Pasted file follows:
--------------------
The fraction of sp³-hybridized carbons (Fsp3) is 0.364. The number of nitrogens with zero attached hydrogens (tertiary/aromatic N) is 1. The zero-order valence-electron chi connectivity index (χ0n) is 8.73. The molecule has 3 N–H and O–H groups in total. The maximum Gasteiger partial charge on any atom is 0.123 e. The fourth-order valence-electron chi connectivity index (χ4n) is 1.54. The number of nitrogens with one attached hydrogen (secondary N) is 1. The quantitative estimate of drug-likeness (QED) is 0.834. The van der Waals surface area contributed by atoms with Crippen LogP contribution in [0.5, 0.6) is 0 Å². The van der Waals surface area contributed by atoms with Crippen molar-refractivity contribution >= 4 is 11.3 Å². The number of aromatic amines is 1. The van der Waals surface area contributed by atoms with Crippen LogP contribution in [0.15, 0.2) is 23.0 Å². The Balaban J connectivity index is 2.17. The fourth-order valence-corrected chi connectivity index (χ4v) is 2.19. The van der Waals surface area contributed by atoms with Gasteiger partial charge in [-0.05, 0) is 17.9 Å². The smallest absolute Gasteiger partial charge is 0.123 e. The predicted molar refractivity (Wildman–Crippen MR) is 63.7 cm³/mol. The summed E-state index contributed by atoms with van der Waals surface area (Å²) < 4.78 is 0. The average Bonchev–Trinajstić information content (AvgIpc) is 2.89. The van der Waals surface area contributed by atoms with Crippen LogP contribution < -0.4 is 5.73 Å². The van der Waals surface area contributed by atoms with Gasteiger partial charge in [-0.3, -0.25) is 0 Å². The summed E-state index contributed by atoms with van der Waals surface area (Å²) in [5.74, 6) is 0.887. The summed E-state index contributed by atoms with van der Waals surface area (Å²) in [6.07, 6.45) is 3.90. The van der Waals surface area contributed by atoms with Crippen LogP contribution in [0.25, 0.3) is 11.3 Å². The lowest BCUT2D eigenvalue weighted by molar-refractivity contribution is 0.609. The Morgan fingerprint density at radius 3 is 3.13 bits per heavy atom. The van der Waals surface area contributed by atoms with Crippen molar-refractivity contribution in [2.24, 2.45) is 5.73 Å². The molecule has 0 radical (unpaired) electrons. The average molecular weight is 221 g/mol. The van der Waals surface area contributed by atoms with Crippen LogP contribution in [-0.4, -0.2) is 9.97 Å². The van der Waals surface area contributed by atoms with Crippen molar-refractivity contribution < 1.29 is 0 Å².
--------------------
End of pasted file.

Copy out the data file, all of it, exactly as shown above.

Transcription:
The fraction of sp³-hybridized carbons (Fsp3) is 0.364. The number of nitrogens with zero attached hydrogens (tertiary/aromatic N) is 1. The zero-order valence-electron chi connectivity index (χ0n) is 8.73. The molecule has 3 N–H and O–H groups in total. The maximum Gasteiger partial charge on any atom is 0.123 e. The fourth-order valence-electron chi connectivity index (χ4n) is 1.54. The number of nitrogens with one attached hydrogen (secondary N) is 1. The quantitative estimate of drug-likeness (QED) is 0.834. The van der Waals surface area contributed by atoms with Crippen LogP contribution in [0.5, 0.6) is 0 Å². The van der Waals surface area contributed by atoms with Crippen molar-refractivity contribution >= 4 is 11.3 Å². The number of aromatic amines is 1. The van der Waals surface area contributed by atoms with Crippen LogP contribution in [0.15, 0.2) is 23.0 Å². The Balaban J connectivity index is 2.17. The fourth-order valence-corrected chi connectivity index (χ4v) is 2.19. The van der Waals surface area contributed by atoms with Gasteiger partial charge in [-0.05, 0) is 17.9 Å². The smallest absolute Gasteiger partial charge is 0.123 e. The predicted molar refractivity (Wildman–Crippen MR) is 63.7 cm³/mol. The summed E-state index contributed by atoms with van der Waals surface area (Å²) < 4.78 is 0. The average Bonchev–Trinajstić information content (AvgIpc) is 2.89. The van der Waals surface area contributed by atoms with Crippen LogP contribution < -0.4 is 5.73 Å². The van der Waals surface area contributed by atoms with Gasteiger partial charge in [-0.3, -0.25) is 0 Å². The summed E-state index contributed by atoms with van der Waals surface area (Å²) in [5.74, 6) is 0.887. The summed E-state index contributed by atoms with van der Waals surface area (Å²) in [6.07, 6.45) is 3.90. The van der Waals surface area contributed by atoms with Crippen LogP contribution in [0.25, 0.3) is 11.3 Å². The lowest BCUT2D eigenvalue weighted by molar-refractivity contribution is 0.609. The Morgan fingerprint density at radius 3 is 3.13 bits per heavy atom. The van der Waals surface area contributed by atoms with Crippen molar-refractivity contribution in [2.24, 2.45) is 5.73 Å². The molecule has 0 radical (unpaired) electrons. The average molecular weight is 221 g/mol. The van der Waals surface area contributed by atoms with Crippen LogP contribution in [-0.4, -0.2) is 9.97 Å². The van der Waals surface area contributed by atoms with Crippen molar-refractivity contribution < 1.29 is 0 Å².